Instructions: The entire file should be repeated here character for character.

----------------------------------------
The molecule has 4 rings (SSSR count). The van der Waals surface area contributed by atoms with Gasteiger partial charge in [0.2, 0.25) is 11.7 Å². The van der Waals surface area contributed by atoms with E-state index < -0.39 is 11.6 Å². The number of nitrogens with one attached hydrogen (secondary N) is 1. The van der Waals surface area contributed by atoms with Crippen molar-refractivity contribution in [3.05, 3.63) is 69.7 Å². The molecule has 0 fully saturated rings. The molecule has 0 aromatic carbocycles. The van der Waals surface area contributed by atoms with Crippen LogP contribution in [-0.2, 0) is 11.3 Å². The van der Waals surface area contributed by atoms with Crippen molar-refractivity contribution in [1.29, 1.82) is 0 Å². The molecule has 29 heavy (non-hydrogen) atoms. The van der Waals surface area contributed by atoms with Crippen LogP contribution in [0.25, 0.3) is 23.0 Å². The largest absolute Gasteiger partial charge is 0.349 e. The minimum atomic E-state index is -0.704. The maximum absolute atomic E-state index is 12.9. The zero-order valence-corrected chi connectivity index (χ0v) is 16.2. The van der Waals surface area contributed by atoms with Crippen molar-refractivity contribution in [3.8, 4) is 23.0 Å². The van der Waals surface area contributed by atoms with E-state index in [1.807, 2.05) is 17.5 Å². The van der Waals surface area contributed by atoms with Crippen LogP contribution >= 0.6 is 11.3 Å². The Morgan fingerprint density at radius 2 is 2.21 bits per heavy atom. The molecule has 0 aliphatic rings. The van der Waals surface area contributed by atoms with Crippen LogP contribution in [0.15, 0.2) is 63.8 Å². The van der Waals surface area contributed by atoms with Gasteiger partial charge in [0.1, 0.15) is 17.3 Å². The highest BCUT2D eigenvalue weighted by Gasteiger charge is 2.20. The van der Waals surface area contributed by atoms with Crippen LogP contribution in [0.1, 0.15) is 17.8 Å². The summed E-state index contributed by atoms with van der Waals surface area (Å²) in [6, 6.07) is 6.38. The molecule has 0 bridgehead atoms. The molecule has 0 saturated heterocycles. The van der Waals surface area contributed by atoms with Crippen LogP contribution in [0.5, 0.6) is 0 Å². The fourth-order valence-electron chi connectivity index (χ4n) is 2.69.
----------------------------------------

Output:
The molecule has 4 rings (SSSR count). The van der Waals surface area contributed by atoms with Gasteiger partial charge in [0.2, 0.25) is 11.7 Å². The van der Waals surface area contributed by atoms with E-state index < -0.39 is 11.6 Å². The number of nitrogens with one attached hydrogen (secondary N) is 1. The van der Waals surface area contributed by atoms with Crippen molar-refractivity contribution in [3.05, 3.63) is 69.7 Å². The molecule has 0 fully saturated rings. The molecule has 0 aromatic carbocycles. The van der Waals surface area contributed by atoms with Crippen LogP contribution in [-0.2, 0) is 11.3 Å². The van der Waals surface area contributed by atoms with Crippen molar-refractivity contribution in [1.29, 1.82) is 0 Å². The molecule has 29 heavy (non-hydrogen) atoms. The van der Waals surface area contributed by atoms with Crippen LogP contribution in [0.25, 0.3) is 23.0 Å². The largest absolute Gasteiger partial charge is 0.349 e. The minimum atomic E-state index is -0.704. The maximum absolute atomic E-state index is 12.9. The zero-order valence-corrected chi connectivity index (χ0v) is 16.2. The van der Waals surface area contributed by atoms with Crippen molar-refractivity contribution in [3.8, 4) is 23.0 Å². The van der Waals surface area contributed by atoms with E-state index in [1.807, 2.05) is 17.5 Å². The van der Waals surface area contributed by atoms with Crippen LogP contribution >= 0.6 is 11.3 Å². The Morgan fingerprint density at radius 2 is 2.21 bits per heavy atom. The molecule has 0 aliphatic rings. The van der Waals surface area contributed by atoms with Crippen LogP contribution in [0.15, 0.2) is 63.8 Å². The van der Waals surface area contributed by atoms with Gasteiger partial charge in [0.1, 0.15) is 17.3 Å². The highest BCUT2D eigenvalue weighted by Gasteiger charge is 2.20. The van der Waals surface area contributed by atoms with Crippen LogP contribution in [0.1, 0.15) is 17.8 Å². The summed E-state index contributed by atoms with van der Waals surface area (Å²) in [6, 6.07) is 6.38. The molecule has 0 bridgehead atoms. The molecule has 0 saturated heterocycles. The van der Waals surface area contributed by atoms with Crippen LogP contribution in [0.5, 0.6) is 0 Å². The fourth-order valence-electron chi connectivity index (χ4n) is 2.69.